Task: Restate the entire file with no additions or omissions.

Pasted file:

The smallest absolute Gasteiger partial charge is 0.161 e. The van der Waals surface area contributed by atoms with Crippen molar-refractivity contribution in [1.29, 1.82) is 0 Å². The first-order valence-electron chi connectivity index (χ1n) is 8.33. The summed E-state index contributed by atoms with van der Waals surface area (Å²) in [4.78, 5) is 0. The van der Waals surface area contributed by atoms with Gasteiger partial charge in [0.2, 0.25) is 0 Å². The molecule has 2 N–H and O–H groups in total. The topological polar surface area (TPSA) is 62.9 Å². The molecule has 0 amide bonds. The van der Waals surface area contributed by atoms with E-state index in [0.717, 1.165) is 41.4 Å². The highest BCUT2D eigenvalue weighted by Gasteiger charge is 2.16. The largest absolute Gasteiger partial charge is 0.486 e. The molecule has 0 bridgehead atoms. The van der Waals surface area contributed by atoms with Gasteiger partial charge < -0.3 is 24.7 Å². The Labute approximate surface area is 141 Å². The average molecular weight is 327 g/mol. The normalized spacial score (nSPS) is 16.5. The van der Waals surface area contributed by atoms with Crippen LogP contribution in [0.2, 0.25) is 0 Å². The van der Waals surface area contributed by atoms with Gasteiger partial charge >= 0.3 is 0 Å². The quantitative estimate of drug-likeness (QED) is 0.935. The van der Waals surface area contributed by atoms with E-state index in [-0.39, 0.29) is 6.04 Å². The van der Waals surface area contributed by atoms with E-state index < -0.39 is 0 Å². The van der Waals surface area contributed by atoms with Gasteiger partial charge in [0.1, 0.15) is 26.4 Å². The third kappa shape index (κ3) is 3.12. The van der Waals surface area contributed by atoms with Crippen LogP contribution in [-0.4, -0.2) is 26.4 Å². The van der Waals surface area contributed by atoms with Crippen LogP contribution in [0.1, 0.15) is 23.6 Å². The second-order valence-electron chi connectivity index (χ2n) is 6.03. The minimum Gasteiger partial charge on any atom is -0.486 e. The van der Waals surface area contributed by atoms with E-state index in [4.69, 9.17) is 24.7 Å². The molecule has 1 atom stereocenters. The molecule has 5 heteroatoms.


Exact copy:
The smallest absolute Gasteiger partial charge is 0.161 e. The van der Waals surface area contributed by atoms with Crippen molar-refractivity contribution in [1.29, 1.82) is 0 Å². The first-order valence-electron chi connectivity index (χ1n) is 8.33. The summed E-state index contributed by atoms with van der Waals surface area (Å²) in [4.78, 5) is 0. The van der Waals surface area contributed by atoms with Gasteiger partial charge in [0.2, 0.25) is 0 Å². The molecule has 2 N–H and O–H groups in total. The topological polar surface area (TPSA) is 62.9 Å². The molecule has 0 amide bonds. The van der Waals surface area contributed by atoms with E-state index in [0.717, 1.165) is 41.4 Å². The highest BCUT2D eigenvalue weighted by Gasteiger charge is 2.16. The largest absolute Gasteiger partial charge is 0.486 e. The molecule has 0 bridgehead atoms. The van der Waals surface area contributed by atoms with Gasteiger partial charge < -0.3 is 24.7 Å². The Labute approximate surface area is 141 Å². The average molecular weight is 327 g/mol. The normalized spacial score (nSPS) is 16.5. The van der Waals surface area contributed by atoms with Crippen LogP contribution in [0.2, 0.25) is 0 Å². The van der Waals surface area contributed by atoms with Gasteiger partial charge >= 0.3 is 0 Å². The quantitative estimate of drug-likeness (QED) is 0.935. The van der Waals surface area contributed by atoms with E-state index in [-0.39, 0.29) is 6.04 Å². The van der Waals surface area contributed by atoms with E-state index < -0.39 is 0 Å². The van der Waals surface area contributed by atoms with Gasteiger partial charge in [0.1, 0.15) is 26.4 Å². The third kappa shape index (κ3) is 3.12. The van der Waals surface area contributed by atoms with Crippen LogP contribution in [-0.4, -0.2) is 26.4 Å². The van der Waals surface area contributed by atoms with Crippen LogP contribution in [0.1, 0.15) is 23.6 Å². The second-order valence-electron chi connectivity index (χ2n) is 6.03. The minimum Gasteiger partial charge on any atom is -0.486 e. The van der Waals surface area contributed by atoms with E-state index in [4.69, 9.17) is 24.7 Å². The molecule has 1 atom stereocenters. The molecule has 5 heteroatoms.